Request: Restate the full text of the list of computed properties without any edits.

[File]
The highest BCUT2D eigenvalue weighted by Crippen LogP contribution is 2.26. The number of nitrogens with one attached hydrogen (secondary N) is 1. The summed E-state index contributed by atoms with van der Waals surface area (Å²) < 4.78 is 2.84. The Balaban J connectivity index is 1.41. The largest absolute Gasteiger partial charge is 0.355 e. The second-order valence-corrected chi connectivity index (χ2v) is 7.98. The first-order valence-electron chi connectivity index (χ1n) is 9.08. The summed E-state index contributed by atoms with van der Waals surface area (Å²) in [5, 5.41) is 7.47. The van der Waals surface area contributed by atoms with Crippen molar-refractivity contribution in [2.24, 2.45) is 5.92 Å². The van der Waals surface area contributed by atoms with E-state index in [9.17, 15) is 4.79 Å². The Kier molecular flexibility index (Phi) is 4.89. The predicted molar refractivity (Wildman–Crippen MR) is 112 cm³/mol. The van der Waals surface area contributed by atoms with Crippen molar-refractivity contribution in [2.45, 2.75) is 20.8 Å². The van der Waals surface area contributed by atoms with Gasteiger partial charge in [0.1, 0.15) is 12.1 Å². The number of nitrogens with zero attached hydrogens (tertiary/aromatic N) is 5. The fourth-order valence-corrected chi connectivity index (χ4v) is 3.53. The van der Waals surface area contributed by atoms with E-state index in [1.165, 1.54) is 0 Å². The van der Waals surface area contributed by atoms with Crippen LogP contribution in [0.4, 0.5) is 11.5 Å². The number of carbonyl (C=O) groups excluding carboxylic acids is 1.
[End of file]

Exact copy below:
The highest BCUT2D eigenvalue weighted by Crippen LogP contribution is 2.26. The number of nitrogens with one attached hydrogen (secondary N) is 1. The summed E-state index contributed by atoms with van der Waals surface area (Å²) < 4.78 is 2.84. The Balaban J connectivity index is 1.41. The largest absolute Gasteiger partial charge is 0.355 e. The second-order valence-corrected chi connectivity index (χ2v) is 7.98. The first-order valence-electron chi connectivity index (χ1n) is 9.08. The summed E-state index contributed by atoms with van der Waals surface area (Å²) in [5, 5.41) is 7.47. The van der Waals surface area contributed by atoms with Crippen molar-refractivity contribution in [2.24, 2.45) is 5.92 Å². The van der Waals surface area contributed by atoms with E-state index in [9.17, 15) is 4.79 Å². The Kier molecular flexibility index (Phi) is 4.89. The predicted molar refractivity (Wildman–Crippen MR) is 112 cm³/mol. The van der Waals surface area contributed by atoms with Crippen molar-refractivity contribution in [2.45, 2.75) is 20.8 Å². The van der Waals surface area contributed by atoms with Gasteiger partial charge in [0.1, 0.15) is 12.1 Å². The number of nitrogens with zero attached hydrogens (tertiary/aromatic N) is 5. The fourth-order valence-corrected chi connectivity index (χ4v) is 3.53. The van der Waals surface area contributed by atoms with E-state index in [1.165, 1.54) is 0 Å². The van der Waals surface area contributed by atoms with Crippen LogP contribution in [0.4, 0.5) is 11.5 Å². The number of carbonyl (C=O) groups excluding carboxylic acids is 1.